On the other hand, the spinsterish Clare Byam Shaw is hardly a Hero to weep for, and the actress does seem to be carrying that much-vaunted British articulation to extremes, firing off her consonants with such vigor that you may want to duck. As Claudio, her impetuous swain, Christopher Bowen is a sexless cipher. (There doesn't seem much biological necessity for these two to get together, either. Does no one mate in Britain these days?) And Geoffrey Freshwater's Borachio offers abundant evidence that ham is not merely a product of Virginia.

Hands knows how to create handsome pictures on the stage, which he then fractures boldly, before putting them back together again. And as his own lighting designer, he has a lovely sense of chiaroscuro. Thoughtful and tasteful as this production is, however, it never quite binds the excellence of its best parts into something greater. That's why I advise a little caution as you slip into your seat. The evening offers rewards any self-respecting theater company would be proud to call its own. But none of the revelations that would assure it a place in the annals.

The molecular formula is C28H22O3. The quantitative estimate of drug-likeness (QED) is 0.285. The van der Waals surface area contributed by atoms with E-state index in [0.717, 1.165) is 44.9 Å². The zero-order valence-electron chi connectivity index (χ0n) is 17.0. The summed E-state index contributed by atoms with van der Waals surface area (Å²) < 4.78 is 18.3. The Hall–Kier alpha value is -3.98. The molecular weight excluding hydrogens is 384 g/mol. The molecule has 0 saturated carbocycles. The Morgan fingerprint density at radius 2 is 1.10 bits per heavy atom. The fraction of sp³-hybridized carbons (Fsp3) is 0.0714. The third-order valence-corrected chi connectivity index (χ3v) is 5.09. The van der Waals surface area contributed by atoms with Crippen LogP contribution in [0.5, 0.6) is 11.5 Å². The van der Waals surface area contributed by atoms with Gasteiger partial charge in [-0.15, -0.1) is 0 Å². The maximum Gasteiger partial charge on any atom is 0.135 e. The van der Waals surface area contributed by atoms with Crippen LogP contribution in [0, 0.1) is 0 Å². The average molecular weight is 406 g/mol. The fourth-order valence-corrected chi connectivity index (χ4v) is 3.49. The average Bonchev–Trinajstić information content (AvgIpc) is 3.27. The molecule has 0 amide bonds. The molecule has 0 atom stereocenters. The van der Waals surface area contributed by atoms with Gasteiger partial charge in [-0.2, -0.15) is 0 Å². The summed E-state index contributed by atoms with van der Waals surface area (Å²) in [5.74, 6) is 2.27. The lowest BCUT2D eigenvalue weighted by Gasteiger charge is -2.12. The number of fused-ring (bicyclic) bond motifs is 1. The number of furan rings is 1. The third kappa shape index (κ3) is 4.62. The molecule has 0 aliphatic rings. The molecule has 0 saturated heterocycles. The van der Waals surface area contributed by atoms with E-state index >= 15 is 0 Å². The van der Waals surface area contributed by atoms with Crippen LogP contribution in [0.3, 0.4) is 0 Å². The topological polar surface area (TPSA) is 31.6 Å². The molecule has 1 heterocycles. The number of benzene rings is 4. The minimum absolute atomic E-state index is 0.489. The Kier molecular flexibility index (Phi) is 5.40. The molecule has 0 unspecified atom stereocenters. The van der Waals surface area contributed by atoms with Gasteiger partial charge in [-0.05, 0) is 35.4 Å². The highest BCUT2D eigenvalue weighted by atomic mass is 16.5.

MUCH ADO ABOUT NOTHING. By William Shakespeare. Directed by Terry Hands. Sets, Ralph Koltai; costumes, Alexander Reid; music, Nigel Hess; lighting, Terry Hands. With Derek Jacobi, Sinead Cusack, Edward Jewesbury, Clare Byam Shaw, John Carlisle, Ken Bones, Christopher Bowen, Christopher Benjamin, Geoffrey Freshwater. At the Opera House through Feb. 17.